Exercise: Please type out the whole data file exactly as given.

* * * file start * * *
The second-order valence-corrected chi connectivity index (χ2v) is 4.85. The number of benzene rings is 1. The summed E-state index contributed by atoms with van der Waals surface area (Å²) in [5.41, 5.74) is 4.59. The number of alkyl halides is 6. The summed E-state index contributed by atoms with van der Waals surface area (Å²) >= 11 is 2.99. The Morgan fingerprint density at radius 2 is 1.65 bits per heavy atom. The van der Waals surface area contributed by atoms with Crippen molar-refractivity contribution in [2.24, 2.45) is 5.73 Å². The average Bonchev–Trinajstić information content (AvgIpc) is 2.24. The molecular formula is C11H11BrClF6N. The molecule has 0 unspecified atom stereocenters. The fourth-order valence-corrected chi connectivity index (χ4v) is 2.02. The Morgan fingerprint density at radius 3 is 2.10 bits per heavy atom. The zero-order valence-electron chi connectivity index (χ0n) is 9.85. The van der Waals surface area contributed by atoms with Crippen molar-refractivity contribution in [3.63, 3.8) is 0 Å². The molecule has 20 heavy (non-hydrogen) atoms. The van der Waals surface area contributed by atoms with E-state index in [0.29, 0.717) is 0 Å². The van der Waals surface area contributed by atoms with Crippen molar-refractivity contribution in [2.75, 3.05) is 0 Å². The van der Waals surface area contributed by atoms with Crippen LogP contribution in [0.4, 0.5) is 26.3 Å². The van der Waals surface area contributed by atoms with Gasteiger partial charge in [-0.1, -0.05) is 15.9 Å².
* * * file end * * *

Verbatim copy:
The second-order valence-corrected chi connectivity index (χ2v) is 4.85. The number of benzene rings is 1. The summed E-state index contributed by atoms with van der Waals surface area (Å²) in [5.41, 5.74) is 4.59. The number of alkyl halides is 6. The summed E-state index contributed by atoms with van der Waals surface area (Å²) >= 11 is 2.99. The Morgan fingerprint density at radius 2 is 1.65 bits per heavy atom. The van der Waals surface area contributed by atoms with Crippen molar-refractivity contribution in [2.24, 2.45) is 5.73 Å². The average Bonchev–Trinajstić information content (AvgIpc) is 2.24. The molecular formula is C11H11BrClF6N. The molecule has 0 unspecified atom stereocenters. The fourth-order valence-corrected chi connectivity index (χ4v) is 2.02. The Morgan fingerprint density at radius 3 is 2.10 bits per heavy atom. The zero-order valence-electron chi connectivity index (χ0n) is 9.85. The van der Waals surface area contributed by atoms with Crippen molar-refractivity contribution in [3.63, 3.8) is 0 Å². The molecule has 20 heavy (non-hydrogen) atoms. The van der Waals surface area contributed by atoms with E-state index in [0.29, 0.717) is 0 Å². The van der Waals surface area contributed by atoms with Crippen molar-refractivity contribution in [2.75, 3.05) is 0 Å². The van der Waals surface area contributed by atoms with Crippen LogP contribution in [0.4, 0.5) is 26.3 Å². The van der Waals surface area contributed by atoms with Gasteiger partial charge in [-0.1, -0.05) is 15.9 Å².